Sid's own mother and her favorite son, his older brother, had tried to screw him out of the business of dying leather to look like fur during the Depression, but he'd started a new one around the block and driven them out of business into poverty. Sid and his brother never spoke again. "I didn't realize how much I still loved him, until I was shoveling dirt down on his face," he said, and began to cry. He'd grown emotional since his heart attack.

I cried thinking of my dad, near deaf and near blind now, who'd worked as hard as Sid for as long to keep his family housed and fed. I've worked a lot of different jobs, none for long, in construction, deconstruction, hash slinging, pot scrubbing, cash registering, giving care, taking guff. I never discovered much virtue in any job, but I enjoyed moments in all of them. The only job I ever loved was massaging the young wives of wealthy, fat men at an expensive weight-loss spa in Florida. Some of those guys were so big they used sheets for towels, always working on a deal. I'd help them relax so they could pave more of paradise.

Have a happy hara kiri

Supposedly there's a new environmental capitalism coming, according to a businessman who made a fortune selling yuppie gardening tools. Another new age businessman, the Chicken Soup for the Soul author, is paid ten grand a session to read spiritual stories to corporate employees. Presumably the pink slips have smiley faces on them. These pollyannas would put bandaids on a disemboweling.

Can the victors look with compassion on the vanquished, those who have bent to their will and serve them if not faithfully, at least dutifully. Can Michael Jordan and Tiger Woods' endorsement fees and Nike CEO salaries be reduced to pay Vietnamese women more than $2.66 a day? Not if money is our only value, when the bottom line is in the winner's circle.

Can't we all just get along?

Dogs eat dogs, but they're happy with the cheapest chow, if you love them. We all want to be loved, but we don't like to beg. The rich are lonely and locked inside their mansions, the poor are crowded and don't like each other, the middle class have to drive for hours to pay banks for their homes and cars. There are enough wealthy, environmentalist sustainability experts in Marin alone to create change, but they buy a sports utility vehicle instead.

The Pope says it's a death culture, but he wants to add more people to the planet. He's got bulletproof limos and jeweled robes. The poor love him, because he speaks to them. If they can't get inside the stadium, there are loudspeakers for the throngs outside the gates. St. Peter, the first Pope, was poor, but he was the last.

Blessed are the poor because they don't eat the rich. Napoleon, the Divine Emperor, replaced the Sun King. Socialist revolutions replaced czars with commissars. The science of economy replaced the will of God. Money is like a mother's love, we can never get enough. At a certain point, we have to learn how to give something in return.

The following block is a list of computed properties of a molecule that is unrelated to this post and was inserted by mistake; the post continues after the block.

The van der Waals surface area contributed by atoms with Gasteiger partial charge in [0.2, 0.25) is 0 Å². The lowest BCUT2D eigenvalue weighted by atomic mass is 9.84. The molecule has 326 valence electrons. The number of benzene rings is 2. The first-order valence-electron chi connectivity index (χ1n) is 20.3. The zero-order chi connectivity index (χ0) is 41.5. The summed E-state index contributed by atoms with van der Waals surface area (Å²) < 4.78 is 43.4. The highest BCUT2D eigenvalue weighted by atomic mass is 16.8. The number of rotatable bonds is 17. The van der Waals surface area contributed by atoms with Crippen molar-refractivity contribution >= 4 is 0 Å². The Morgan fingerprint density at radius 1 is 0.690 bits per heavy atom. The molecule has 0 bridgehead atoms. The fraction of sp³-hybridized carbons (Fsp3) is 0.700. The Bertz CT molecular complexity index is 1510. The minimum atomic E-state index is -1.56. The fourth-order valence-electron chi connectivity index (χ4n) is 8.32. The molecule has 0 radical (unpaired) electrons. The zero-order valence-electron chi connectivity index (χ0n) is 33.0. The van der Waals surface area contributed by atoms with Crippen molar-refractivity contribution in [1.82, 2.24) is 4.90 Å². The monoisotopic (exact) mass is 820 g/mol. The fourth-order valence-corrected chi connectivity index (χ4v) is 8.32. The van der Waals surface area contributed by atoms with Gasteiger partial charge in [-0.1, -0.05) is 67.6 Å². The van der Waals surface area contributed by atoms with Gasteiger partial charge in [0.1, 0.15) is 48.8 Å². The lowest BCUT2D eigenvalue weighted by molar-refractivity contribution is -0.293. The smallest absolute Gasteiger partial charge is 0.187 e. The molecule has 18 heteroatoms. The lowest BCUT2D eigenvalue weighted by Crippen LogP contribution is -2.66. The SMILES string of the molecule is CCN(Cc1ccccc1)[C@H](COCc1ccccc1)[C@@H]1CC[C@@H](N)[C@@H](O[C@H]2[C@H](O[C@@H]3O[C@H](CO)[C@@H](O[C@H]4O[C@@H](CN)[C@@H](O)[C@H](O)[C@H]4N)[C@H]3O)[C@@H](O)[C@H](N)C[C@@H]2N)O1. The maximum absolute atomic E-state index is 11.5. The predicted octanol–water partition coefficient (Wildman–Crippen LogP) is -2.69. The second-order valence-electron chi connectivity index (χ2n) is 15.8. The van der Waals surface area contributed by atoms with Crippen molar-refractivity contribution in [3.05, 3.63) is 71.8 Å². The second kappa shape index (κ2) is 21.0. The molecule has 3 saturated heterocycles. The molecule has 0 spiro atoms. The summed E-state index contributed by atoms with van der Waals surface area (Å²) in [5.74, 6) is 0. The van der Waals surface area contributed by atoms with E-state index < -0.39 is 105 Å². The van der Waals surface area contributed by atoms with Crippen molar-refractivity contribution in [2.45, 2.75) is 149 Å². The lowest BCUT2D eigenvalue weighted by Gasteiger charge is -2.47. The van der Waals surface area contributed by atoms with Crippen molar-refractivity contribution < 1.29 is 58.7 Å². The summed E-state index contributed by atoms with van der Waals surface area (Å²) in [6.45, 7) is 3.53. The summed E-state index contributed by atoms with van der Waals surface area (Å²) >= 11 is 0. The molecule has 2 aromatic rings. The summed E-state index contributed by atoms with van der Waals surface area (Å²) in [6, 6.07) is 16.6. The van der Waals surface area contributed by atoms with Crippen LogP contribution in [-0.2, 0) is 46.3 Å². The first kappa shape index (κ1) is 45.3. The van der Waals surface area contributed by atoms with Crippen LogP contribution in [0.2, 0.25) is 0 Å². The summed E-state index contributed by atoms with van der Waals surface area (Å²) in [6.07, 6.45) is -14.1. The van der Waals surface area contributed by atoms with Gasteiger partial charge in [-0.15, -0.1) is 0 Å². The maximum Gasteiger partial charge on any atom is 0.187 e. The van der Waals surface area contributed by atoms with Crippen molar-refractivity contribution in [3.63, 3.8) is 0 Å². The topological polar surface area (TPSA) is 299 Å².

"Your psychic friend" told you to expect change by the millennium; she's always been so right on and only $3.99 a minute.

This is the end

Here's some free advice from the free Coastal Post, only in Marin, and on the Internet now. Create change for the millennium-don't wait for it to happen.

I hope I've served you well since 1990 when I jumped in the kennel of pitbulls known as Coastal Post writers. I've tried to entertain and inform you, attack the afflicted, comfort the homely and the needless, whatever a journalist in Marin county is supposed to do.

Some of you told me you love my stuff, some said it gives them a headache. If it made you laugh, I'm glad, but truthfully, if I pissed someone off, I was doing my job. When you called me vile, low and callous, it was a garland of the perverse excellence aspired to here at the Post, and thank you for sharing.

The pay didn't quite cover my writer's cramp medication, but it was good for my soul, like public scourging. Writers are like that, it's a religion. The Post is just an outlying parish where a vow of poverty is enforced; seems like celibacy is too, but no castrations. We have a web site, but we're not Heaven's Gate.

I'm at a midway point in the long apprenticeship of writing, the only work I've really loved, a job which proves that time does not equal money. I want to get to the next level, as they say. From my Coastal Post articles during the '90s, I have a body of work which is buried in the back yard right now. My best-laid plans see a collection of my most controversial pieces titled Dangerous Nonsense.

You can keep it in your bathroom, I don't care, but you'll have to buy it now because I am retiring from the Post. I figure the only way you'll marry the cow is if you can't get the milk for free, or something like that.

I'm hoping to do book tours, I hear you get laid a lot by the book nuns. If this one doesn't sell, I'll write "Chicken Pot Pie for the Soul-How to Lose Weight, Get Rich Quick and Improve Your Sex Life by Living Simply."

I wouldn't mind starting a UFO cult for the millennium, now that there's a void. The Marin mothership is different though, less applesauce and vodka, more music, wild dancing, sensual massage, great hash, kind of like a Muslim heaven. We're still Catholic, though we bought some indulgences.